Five Absurdities

By Rob Whiteley
OK, I know we face many more than five absurdities in our industry. Like racetrack owners not working together sufficiently to stop the bleeding from offshore wagering. Or TVG not being able to show video from every track. Or medication rules and license requirements being different from state to state. Or televised poker beating our butts when we have the most compelling product in all of sports, the Thoroughbred racehorse. Or Breeders' Cup TV ratings dropping to a dismal level because we fail to market our great sport effectively. But this is all that space allows. What do you think about each of them?

"OK to Race...Not OK to Pinhook."

This common sales phrase (and sales reality) is hugely frustrating. If the yearling is OK to race, it should be OK to buy. However, a large number of future stars are knocked off short lists because of minor imperfections. If a complete list of stakes horses who were "not OK to pinhook" could be published, it would be staggering. Until pinhookers, veterinarians, and buyers at 2-year-old sales address this major problem together, buyers along the pinhooking chain will continue to miss out on a lot of stakes-winning racehorses.

First-Year Sires.

I just don't get the fascination with first-year sires, or how they can be valued above proven stallions. And how about $200,000 for an (unproven) first-year sire? Absurd? You bet.

Breeder of Record.

The Jockey Club defines the "Breeder of Record" as the mare owner or entity that owns the mare at the time of foaling, rather than as the person or entity who plans the mating, gets the mare in foal, and pays the stud fee. Why do they do this? Presumably because it is easier for them, and because they can. Maybe it's because that's the way they mistakenly did the first one, and they would rather perpetuate a mistake than change it. Think how much better we would be served if The Jockey Club did not have a monopoly, and competition caused it to raise the bar.

2-Year-Old Sale "Breezes."

"Breezes," of course, is a misnomer. Causing babies to fly as fast as they can around a turn and down the stretch on a given day is at best very risky and at worst damaging and obscene. Instead of intelligently creating a sales practice that allows young prospects to develop according to their individual readiness, we pursue this maniacal and misbegotten infatuation with speed. Whatever happened to bringing our future stars along on their own developmental timetable and letting them gallop through the lane under a strong hold?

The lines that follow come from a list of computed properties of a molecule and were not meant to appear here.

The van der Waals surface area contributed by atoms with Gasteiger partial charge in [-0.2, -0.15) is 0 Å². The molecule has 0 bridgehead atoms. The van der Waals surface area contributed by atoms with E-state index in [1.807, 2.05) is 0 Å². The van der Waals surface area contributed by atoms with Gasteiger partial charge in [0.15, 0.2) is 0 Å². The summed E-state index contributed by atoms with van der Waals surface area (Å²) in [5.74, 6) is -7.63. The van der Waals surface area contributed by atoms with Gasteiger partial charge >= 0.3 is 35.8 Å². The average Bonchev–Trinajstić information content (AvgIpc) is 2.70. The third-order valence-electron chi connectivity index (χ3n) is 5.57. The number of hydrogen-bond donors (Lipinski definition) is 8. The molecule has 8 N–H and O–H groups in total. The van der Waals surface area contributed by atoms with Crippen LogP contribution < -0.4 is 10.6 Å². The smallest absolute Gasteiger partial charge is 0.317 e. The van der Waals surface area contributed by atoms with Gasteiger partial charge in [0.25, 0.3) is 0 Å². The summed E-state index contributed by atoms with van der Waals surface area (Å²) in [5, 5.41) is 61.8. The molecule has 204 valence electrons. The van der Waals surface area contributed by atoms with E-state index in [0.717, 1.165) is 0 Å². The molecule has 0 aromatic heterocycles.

Whipping Horses.

Those of us addicted to this sport and watch thousands of races become immune to the violence of this practice. But stop and watch a head-on slow motion replay of a stretch run, and only watch the whipping. The steady flailing and striking looks surreal and punishing, and turns a lot of people off. The issue is important enough that Merv Griffin, on the Breeders' Cup telecast, asked how many times Stevie Wonderboy had been hit, and then exclaimed, "Don't hurt my horse!"

The time has come to address the absurdity of whipping and make significant changes. Trevor Denman, Bill Finley, the late John Russell, the current writer, and several others have written Final Turns or other articles on the negative effects of race whipping. Very little has come of it, despite the fact that use or misuse of whips often has the counterproductive effect of interfering with performance and can create safety problems when whipped horses sulk, shy, veer, or are pushed to overextend themselves while exhausted. If jockeys only carry and use whips for safety purposes, we will still have winners, the most genuine racehorses will prevail, and a rider's true horsemanship and skill will be fully displayed. At a time when the industry is desperate for new players, we needlessly turn off a significant number of potential fans who are fascinated with horses and might otherwise become regulars, but are uncomfortable with the practice of whipping. We can fix this now, or we can wait for an animal rights group to fix it for us.